Winning At All Costs
I must admit there has been some great discussions on The Judo Forum.
One of the more recent discussion was the one that I placed on the Forum about “Schmoozing The Refs”.
For those who have my Gold Mettle Plan, you understand exactly what I’m saying, what I mean and what I’m talking about. To the individuals on the forum who don’t know, they seemed to get very upset with the Judo Crusader, and you know what? I’m glad about it. Because they need to get excited about something. If its one thing that the sport of judo needs, it’s more EXCITEMENT! Sometimes when I walk into a tournament, I feel like I’m inside of a funeral home. But getting back to my point…
The discussion the forum was great and it not only grew but it also evolved.
I received a lot of feedback from the discussion which is attached to this blog post, but I also received a good question that I really want to answer. The question dealt with Winning At All Costs. And although I can’t answer the question as it was answered, because there is no “right” answer, I do want to provide this piece of written articulation.
How Much Does
In the past 72 hours, I’ve been on the phone with 2 Olympic Athletes and 2 Olympic Hopefuls. And I asked them all of them the same question. I asked them, “Would you be willing to win at all costs?” All of them answered, “No!”
Then I followed up and asked them, “How much does winning cost?” All of them replied with an answer in the neighborhood of “I’m not sure” or “I don’t know”.
Then I asked, “Do you want to make the Olympic Team in Beijing?” They all replied, “Yes”. And then I asked them, “Are you willing to pay the price to win?”
They all replied, “Yes!”
Then I said, “But you’re not willing to win at all costs?”
They paused…….. The discussion branched off here.
Most of the people who are having the discussion are traveling a moral road for which they can only walk for a certain period of time in order to achieve certain levels of personal success. This doesn’t mean that you have to be immoral or amoral, it just means that you may have to switch roads or levels. You see, the experiences which you have cause you to think and believe what it is that you believe.
Having a hardcore “this is right” and “that is wrong” mentality is for the birds. There is “right” and there is “wrong” and there are several ways to be “right” and several ways to be “wrong” and you can do the right thing at the wrong time and the wrong thing at the right time and it can be right but “wronger than a mother—–er”. Either way, more often than not the lenses which one sees the world through have been fashioned, shaped and medicated by the previous experiences.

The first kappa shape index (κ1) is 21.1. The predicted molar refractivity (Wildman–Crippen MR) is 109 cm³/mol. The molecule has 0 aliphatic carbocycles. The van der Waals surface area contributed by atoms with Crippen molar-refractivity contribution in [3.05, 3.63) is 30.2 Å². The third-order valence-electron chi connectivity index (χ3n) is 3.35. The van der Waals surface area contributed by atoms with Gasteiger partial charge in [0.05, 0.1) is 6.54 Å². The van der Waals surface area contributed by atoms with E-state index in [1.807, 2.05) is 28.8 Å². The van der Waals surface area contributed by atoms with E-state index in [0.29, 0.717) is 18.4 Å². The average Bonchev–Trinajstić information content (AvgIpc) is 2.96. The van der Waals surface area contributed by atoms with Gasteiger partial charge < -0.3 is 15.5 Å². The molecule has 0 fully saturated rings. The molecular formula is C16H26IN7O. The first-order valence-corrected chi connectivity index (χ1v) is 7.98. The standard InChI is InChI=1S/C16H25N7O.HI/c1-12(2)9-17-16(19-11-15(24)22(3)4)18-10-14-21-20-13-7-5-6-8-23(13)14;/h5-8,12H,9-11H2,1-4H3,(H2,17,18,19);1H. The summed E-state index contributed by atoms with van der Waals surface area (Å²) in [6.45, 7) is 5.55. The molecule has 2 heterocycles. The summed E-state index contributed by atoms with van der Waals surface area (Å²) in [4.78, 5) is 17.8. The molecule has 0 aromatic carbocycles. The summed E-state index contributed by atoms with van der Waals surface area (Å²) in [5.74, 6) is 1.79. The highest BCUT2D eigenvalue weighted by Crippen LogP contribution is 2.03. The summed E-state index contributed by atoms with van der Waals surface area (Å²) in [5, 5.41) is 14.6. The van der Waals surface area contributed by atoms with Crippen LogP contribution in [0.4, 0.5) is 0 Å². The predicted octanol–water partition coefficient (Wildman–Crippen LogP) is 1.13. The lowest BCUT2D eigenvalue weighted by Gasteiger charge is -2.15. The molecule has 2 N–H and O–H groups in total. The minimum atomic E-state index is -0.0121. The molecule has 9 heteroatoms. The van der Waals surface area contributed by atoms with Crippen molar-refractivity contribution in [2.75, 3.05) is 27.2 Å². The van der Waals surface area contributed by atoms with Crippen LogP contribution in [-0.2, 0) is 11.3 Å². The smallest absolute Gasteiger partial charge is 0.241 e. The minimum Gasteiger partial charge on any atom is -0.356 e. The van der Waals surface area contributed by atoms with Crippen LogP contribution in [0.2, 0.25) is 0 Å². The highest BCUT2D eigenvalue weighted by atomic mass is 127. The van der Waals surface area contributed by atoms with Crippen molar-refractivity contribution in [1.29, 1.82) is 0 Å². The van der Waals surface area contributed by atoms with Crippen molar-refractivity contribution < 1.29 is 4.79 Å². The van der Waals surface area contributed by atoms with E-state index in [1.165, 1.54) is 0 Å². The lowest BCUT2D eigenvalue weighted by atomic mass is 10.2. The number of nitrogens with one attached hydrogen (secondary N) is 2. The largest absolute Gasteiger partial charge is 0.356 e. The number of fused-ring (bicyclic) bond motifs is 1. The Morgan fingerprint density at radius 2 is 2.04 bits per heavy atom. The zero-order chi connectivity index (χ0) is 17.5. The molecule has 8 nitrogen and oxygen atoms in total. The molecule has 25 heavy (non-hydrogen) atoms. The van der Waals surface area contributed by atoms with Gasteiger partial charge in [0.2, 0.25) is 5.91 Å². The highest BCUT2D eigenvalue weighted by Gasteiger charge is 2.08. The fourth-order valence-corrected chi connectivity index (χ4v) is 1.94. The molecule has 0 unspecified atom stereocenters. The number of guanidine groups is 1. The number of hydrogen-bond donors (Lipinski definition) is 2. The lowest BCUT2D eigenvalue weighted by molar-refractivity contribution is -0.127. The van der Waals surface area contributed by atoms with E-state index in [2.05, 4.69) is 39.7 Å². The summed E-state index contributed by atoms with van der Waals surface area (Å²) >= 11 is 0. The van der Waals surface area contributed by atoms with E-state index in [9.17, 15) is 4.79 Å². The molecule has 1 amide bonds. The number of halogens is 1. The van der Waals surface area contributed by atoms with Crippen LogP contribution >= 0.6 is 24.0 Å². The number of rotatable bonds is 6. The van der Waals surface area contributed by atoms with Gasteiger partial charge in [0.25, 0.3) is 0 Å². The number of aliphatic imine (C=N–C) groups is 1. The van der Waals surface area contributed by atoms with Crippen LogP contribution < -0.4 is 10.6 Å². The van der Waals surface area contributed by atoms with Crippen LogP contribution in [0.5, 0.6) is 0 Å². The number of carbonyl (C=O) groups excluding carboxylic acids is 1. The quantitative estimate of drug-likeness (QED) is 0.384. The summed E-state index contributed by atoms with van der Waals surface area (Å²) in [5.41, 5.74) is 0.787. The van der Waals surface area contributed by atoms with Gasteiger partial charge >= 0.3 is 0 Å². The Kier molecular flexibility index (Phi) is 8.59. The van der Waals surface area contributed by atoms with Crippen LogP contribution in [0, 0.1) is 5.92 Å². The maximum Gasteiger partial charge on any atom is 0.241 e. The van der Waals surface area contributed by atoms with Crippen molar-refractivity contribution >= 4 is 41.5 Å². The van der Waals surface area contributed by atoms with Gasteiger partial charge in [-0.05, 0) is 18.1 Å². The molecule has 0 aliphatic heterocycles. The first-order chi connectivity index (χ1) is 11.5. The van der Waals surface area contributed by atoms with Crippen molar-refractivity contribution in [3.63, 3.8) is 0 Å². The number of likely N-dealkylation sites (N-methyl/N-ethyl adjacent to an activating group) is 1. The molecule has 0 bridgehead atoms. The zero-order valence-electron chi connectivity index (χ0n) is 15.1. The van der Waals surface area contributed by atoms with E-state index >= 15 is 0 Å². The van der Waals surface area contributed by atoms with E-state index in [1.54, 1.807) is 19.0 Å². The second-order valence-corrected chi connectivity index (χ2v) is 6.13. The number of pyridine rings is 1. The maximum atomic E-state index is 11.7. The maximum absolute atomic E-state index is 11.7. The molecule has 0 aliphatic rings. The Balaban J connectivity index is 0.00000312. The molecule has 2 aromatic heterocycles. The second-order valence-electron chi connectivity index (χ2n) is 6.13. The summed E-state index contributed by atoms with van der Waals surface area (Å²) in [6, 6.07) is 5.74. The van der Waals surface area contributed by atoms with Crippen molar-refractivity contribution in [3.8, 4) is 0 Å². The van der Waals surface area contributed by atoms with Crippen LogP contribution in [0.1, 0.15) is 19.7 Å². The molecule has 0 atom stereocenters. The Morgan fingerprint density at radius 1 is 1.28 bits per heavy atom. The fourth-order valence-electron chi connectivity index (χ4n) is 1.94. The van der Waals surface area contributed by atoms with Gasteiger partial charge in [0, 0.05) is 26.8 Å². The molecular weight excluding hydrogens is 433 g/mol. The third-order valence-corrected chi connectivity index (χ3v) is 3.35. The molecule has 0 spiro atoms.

This is why there are people on the forum who preface their discussion by saying, “As an elite player” or “as a former elite player” because their experiences are more rich. Playing judo and playing judo as a profession are different. See, if I didn’t play judo well, I wouldn’t have a place to eat or sleep, the sponsorship dollars would stop rolling in and I would have to quit, retire and stop playing. So the emphasis that I put on winning was one of survival. This brings us to the huge disconnect….. Disconnect #1 which is…
Disconnect Number One –> SOME OF YOU DON’T KNOW WHAT IN THE F—– YOU ARE TALKING ABOUT!
The “Judo” that you practice is not the “Judo” that I practice.
It’s okay, there are many types of judo. There are many styles. Jason Morris calls Jimmy Pedro style of judo “scrappy”, Jason calls my style “junk”, I call Jason’s style “impractical”, people call Ronda Rousey”s judo “sloppy”, people call Leo White judo “all strength”. At the end of the day….. who really gives a shyt?
Sloppy, junky, clean, dirty, yellow, black, orange, white, purple, strong, pretty, etc.,. Who cares? At the end of the day, you remember the people that won and you forget about the ones that lost. So the question is…..was it winning judo or losing judo?
Now understand that only .1 percent of the population ever achieve the title of Olympian and that lesser than that ever obtain a medal. And with that being said, make sure you respect the level of judoka in which you speak about before you began to criticize, scrutinize, dissect or recommend what an elite athlete should or should not do based upon your limited experience or what you think the “Japanese” do or what “Kano” would have done.
Please understand when it comes to Judo that you and I may do it differently and that doesn’t make me wrong nor you right or vice versa. It makes us different and we need different threads to weave together this diverse fabric of the martial art AND sport that we call Judo.
Disconnect Number Two –> The Judo That You Practice Is NOT The Judo That I Practice
You REALLY don’t know how much winning costs to say that you wouldn’t win at all costs.
Winning may or may not cost what you can physically, financially, morally and ethically afford.
Winning at all costs is not bad. What is bad is paying a price for something that you can’t live with.
Don’t write a check that your @ss can’t cash.
If you would have a problem with sleeping at night if you did steroids, illegal drugs, etc.,. Then guess what! DON’T DO THEM!! But don’t point the finger at anyone else, call them names, cheats, etc., because they went to that extreme. Do I think that sport enhancing drugs are bad? No! There are plenty sports enhancing drugs out there and they are not bad (i.e. Amino Acids, certains supplements, etc.,.).
Do I CONDONE the use of illegal or banned sports enhancing drugs? No I do not. Do I think that it is wrong? Let me answer like this….. It isn’t something that I would do, nor a price that I would be willing to pay! But I don’t sit in the moral or ethical seat to judge how and why another person did what they did or why they did it.